Officers caught him later but were unable to take a reading as the breathalyser had not been calibrated properly.
By the time he was taken to a functioning machine he gave a reading that was below the drink drive limit.
Passing sentence at Exeter Crown Court last month Judge Frances Gilbert QC said he was bound by sentencing guidelines.
Trivett is likely to serve just half of his sentence with the judge himself telling the court that to many the jail term seems “wholly inadequate”.
Devon and Cornwall Police claim that had the first device been functioning correctly it would have made no difference to charges despite the faulty equipment indicating that Trivett had been drinking.
Since the case concluded last month many have questioned why Trivett, of Crediton, Devon, had not faced more serious charges.
Passers-by saw him driving erratically and mounting a pavement moments before
And on the morning of the crash he downed two pints of cider, two or three gin and tonics and a share of six shots of Jagermeister.
He was reportedly told by friends not to drive and appeared visibly drunk.
The breathalyser used by officers who arrested him had not been calibrated correctly, although the device indicated to them that he had been drinking.
He was taken into custody and within the hour tested again, this time on a more accurate intoxilizer machine.
Police and prosecutors were concerned that if they pursued the more serious charge
Trivett would deny it, potentially leading to delays or even his acquittal.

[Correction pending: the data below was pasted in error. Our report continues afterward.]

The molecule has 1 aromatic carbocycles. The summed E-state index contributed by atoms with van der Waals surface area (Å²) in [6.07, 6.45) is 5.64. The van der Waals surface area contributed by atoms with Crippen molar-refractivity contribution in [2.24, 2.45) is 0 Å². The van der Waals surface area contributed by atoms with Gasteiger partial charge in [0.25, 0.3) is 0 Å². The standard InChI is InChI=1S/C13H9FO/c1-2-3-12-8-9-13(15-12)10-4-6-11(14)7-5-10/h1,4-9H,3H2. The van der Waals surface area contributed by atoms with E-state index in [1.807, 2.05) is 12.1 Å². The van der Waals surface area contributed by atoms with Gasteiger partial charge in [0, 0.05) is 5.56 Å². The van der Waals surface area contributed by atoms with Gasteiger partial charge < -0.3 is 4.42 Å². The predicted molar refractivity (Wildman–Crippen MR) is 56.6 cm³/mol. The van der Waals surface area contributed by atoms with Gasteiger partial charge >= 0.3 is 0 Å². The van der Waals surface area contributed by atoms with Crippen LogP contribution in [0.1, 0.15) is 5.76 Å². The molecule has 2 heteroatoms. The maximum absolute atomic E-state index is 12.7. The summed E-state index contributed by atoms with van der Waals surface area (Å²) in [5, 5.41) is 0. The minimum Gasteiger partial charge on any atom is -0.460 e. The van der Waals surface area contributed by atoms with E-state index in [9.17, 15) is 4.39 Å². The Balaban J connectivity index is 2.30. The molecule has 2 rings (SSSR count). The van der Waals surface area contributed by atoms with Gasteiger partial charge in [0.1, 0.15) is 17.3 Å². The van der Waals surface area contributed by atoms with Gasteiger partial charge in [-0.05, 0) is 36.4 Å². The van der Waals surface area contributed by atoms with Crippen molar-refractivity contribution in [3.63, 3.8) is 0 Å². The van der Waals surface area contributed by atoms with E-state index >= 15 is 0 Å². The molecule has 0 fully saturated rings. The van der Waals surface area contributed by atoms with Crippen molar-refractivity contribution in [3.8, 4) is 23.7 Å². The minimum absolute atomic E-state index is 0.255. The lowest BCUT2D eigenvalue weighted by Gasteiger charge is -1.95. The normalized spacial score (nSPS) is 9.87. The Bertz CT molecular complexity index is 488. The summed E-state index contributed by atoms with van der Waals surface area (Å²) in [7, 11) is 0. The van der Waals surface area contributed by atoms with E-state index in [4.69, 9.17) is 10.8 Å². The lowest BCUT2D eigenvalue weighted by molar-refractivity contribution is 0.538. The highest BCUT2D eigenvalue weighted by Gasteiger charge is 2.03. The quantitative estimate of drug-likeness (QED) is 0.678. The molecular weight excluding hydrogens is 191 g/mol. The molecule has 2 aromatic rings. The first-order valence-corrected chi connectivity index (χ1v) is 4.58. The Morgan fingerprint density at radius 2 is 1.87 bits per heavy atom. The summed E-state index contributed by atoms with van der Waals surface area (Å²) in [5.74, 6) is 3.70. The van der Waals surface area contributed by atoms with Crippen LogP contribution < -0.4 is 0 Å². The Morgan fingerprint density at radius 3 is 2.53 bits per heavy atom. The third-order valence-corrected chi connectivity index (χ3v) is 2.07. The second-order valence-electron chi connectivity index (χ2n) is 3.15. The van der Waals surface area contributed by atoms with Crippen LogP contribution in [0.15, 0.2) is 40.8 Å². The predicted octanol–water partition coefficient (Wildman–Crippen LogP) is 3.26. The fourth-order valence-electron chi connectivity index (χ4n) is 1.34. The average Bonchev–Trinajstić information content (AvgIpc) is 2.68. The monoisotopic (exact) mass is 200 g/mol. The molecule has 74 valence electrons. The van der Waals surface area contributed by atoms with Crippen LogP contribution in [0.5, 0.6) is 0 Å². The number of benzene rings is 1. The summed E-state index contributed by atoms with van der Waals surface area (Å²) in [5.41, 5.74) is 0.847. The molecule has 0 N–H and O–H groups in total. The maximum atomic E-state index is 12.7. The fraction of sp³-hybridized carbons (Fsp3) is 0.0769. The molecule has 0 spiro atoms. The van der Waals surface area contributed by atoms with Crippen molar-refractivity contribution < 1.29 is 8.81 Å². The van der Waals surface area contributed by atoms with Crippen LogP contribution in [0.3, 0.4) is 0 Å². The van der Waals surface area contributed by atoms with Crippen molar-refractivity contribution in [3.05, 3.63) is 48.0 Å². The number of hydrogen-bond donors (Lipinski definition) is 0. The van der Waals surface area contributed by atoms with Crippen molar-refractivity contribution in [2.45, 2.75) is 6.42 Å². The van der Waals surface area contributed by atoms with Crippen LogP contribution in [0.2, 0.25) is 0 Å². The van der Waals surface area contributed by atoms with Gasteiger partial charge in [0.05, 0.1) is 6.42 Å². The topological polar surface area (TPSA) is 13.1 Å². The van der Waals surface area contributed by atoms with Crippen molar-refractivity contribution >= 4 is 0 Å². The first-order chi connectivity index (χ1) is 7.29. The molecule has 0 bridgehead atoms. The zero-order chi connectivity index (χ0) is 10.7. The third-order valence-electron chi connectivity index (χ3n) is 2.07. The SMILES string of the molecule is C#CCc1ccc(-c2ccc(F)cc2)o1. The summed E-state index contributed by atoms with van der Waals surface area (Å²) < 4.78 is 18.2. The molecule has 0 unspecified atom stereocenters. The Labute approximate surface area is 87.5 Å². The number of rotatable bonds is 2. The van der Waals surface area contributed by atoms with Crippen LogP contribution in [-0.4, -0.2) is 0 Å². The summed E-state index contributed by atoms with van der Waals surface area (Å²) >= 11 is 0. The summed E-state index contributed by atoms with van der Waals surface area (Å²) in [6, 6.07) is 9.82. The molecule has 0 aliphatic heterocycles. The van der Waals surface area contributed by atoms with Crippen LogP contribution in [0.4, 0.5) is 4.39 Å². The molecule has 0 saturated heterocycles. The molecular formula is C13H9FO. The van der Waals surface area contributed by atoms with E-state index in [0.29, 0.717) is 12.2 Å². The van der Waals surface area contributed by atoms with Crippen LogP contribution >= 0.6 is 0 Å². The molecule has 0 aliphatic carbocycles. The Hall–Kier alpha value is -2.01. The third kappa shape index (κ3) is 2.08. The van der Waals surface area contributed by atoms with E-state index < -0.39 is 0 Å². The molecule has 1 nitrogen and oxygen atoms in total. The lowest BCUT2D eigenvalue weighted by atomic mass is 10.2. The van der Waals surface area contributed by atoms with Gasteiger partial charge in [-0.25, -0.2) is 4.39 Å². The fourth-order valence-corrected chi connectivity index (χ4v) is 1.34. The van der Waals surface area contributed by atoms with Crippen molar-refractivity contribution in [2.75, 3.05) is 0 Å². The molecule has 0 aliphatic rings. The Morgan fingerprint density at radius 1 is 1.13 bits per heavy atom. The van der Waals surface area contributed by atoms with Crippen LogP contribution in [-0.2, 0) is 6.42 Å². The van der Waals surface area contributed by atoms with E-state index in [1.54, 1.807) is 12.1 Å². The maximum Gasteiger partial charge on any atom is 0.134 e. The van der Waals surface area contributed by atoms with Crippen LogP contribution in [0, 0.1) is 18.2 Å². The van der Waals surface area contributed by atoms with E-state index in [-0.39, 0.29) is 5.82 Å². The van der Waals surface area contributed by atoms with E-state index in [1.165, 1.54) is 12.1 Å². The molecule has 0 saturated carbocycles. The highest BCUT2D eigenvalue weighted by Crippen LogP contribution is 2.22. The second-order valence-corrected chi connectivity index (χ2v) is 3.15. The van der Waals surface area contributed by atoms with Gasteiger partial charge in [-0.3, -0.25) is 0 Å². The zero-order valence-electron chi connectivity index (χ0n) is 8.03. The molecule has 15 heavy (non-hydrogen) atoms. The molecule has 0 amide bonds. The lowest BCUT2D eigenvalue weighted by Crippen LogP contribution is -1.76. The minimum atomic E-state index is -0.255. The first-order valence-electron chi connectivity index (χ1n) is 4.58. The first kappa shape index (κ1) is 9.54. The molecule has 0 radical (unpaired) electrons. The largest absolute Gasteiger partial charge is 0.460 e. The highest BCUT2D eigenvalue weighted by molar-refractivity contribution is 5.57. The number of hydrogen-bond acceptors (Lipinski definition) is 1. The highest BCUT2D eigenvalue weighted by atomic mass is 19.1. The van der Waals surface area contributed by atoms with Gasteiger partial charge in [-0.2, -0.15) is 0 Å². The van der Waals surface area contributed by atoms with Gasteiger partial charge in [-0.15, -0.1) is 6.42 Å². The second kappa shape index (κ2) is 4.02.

Because he admitted the charge at the earliest opportunity the case went directly to sentencing and was concluded swiftly.
The CPS says Samuel’s family were consulted on the options.
CPS reviewing lawyer Mark Haddow said: “The CPS carefully considered all potential charges in accordance with the Code for Crown Prosecutors and in consultation with colleagues from Devon & Cornwall Police decided that a charge of death by careless driving should be authorised.
“There was insufficient evidence to authorise a charge of driving under the influence of alcohol.
“The reasons for this were explained to the victim’s family, who indicated they were satisfied with this charge given that the defendant had indicated a guilty plea and the matter would therefore be dealt with expeditiously .
“Mr Trivett pleaded guilty at an early stage, less than four months after the tragic incident, and, in line with the court’ s sentencing guidelines, was given credit for doing so.
“Had a trial been required it is likely this would not have taken place until 2016, prolonging the whole experience for the victim’s family.”
Samuel’s parents Stuart and Clare Crocker released a statement after Trivett was sentenced.
They said: “As a family we are relieved that justice has been done and it means that we now have closure of this part of the horrendous situation we found ourselves in on February 28.
“Although the length of sentence makes no difference to us and will not bring Samuel back, at least it may prevent another family going through what we have.
“On that day in February the driver made the decision to consume alcohol and then got behind the wheel of his uninsured vehicle. We have to live with the consequences of his decision for the rest of our lives -a life without our darling son, brother, grandson, nephew and friend.
“We now begin the task of picking up the pieces of our shattered lives without him.”